Focus on the future of your employment by turning your faults into a success. Reiterate how your past issues turned into learning opportunities you bring to this new job. Explain how the time off from work invigorated your energy to become the best possible employee. Positive attitudes mitigate any negative aspects of a long job gap because employers want positive people working for them.

No one likes to deal with stress in a job interview. How you handle the nervousness may be one key to landing a job or waiting weeks for the next interview. Turning a long job gap into a life-changing opportunity, and explaining this to your potential supervisor in a positive light, removes the negative influence of that experience and turns you into a winner.


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  • Nancy Anderson
    Nancy Anderson

    @Cathleen - thanks for your story. Unbelievable the way some facilities treat their people. I am so sorry that you had to endure that and so glad that you got out of it. Is is possible to go back to being an XRay tech? Maybe that would be the answer. Maybe a different type of facility would be better. I hate to see you give up what you obviously love. Keep looking and have faith that THE position will fall into your lap. Wishing you all the best.

  • Cathleen P.
    Cathleen P.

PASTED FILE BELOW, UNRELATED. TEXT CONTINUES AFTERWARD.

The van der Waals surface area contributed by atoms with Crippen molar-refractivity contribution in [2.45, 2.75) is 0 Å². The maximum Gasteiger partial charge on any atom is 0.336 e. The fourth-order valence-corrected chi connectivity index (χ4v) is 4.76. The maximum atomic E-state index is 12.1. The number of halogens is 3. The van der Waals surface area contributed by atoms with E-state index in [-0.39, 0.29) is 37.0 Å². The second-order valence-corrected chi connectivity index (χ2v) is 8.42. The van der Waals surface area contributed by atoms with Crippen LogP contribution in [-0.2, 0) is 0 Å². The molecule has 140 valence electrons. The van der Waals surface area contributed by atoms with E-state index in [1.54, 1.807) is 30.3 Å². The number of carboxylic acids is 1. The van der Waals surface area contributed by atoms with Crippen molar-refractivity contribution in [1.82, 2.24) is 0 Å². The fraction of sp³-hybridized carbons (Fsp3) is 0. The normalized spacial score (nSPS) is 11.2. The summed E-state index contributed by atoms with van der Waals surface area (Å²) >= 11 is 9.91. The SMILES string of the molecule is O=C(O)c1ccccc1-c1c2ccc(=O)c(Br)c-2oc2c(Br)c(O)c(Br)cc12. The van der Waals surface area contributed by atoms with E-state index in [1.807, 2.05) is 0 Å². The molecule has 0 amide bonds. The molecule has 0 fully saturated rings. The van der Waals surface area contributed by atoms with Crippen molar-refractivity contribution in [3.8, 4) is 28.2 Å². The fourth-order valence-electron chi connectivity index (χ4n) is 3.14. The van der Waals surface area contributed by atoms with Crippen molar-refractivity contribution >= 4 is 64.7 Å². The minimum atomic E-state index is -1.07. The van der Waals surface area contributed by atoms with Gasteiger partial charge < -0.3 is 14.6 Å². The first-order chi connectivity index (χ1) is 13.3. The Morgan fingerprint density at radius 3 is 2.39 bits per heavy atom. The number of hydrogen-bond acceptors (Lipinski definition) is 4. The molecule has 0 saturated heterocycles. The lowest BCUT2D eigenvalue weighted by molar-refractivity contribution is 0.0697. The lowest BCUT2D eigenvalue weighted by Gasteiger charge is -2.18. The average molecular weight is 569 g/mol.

I'm having a very difficult time finding employment. First of all I changed careers from xray technologist to registered nurse and once I became a RN I have found it hard to secure GOOD employment. Sure lots of nursing homes will take you but then you are branded and after a few years nobody will hire you for anything else. I have experienced so much deceit in the nursing field, for example my last position I interviewed for was RN Supervisor for the 3-11 shift. After a 2 1/2 wait period to get on the schedule I was told not asked that my shift would now be 11-7. For my personal life that is very difficult especially with a closer family member having Alzheimers. Additionally I was told it was every other weekend which once I started it was every weekend! I also told the Director in the interview that I needed to be able to attend mass as this is very important to my faith and well being especially after the death of my brother. She agreed and told me "We can accommodate that" Well guess what? They didn't and they could have cared less. I was put on the night shift and oriented for 5 days by 3 different people on my 6th night I was solo. Nobody asked if I felt comfortable in doing so, after all I was responsible for the entire facility of on average 110 patients, 4 LPN's and 4-6 CNA's. Many of them had questions of how to do their job taking care of the residents and I was there to help them, ALWAYS. One night I went in and was assigned to work not only as the RN Supervisor but additionally as a staff nurse with the responsibility of passing meds from 2 different carts. Well the patients were most important to me and then getting their medications in time and as needed. The supervisor duties I did most of but was unable to accomplish all of them I simply couldn't. I get so taken advantage of and when I done with the director of nursing she had no sympathy and said other people do it. These others had been at this facility for 4 and 3 years. I was there for two weeks! To top it all off the interim ADON was just nasty and she screamed at me one morning about paper work that I had nothing to do with. That was her normal behavior. After being there for 4 weeks I was told "You don't fit in, and alot of other things" when asked what the others were I got no answer, I also inquired why I did not fit in and I was told because I didn't get my paper work completed 1 night. I am so tired of the nursing field it I'd ridiculous! When I worked in radiology and you interviewed, the job was what was explained in the interview. I di believe I'm returning to my roots where I will feel much more appreciated. Good bye nursing!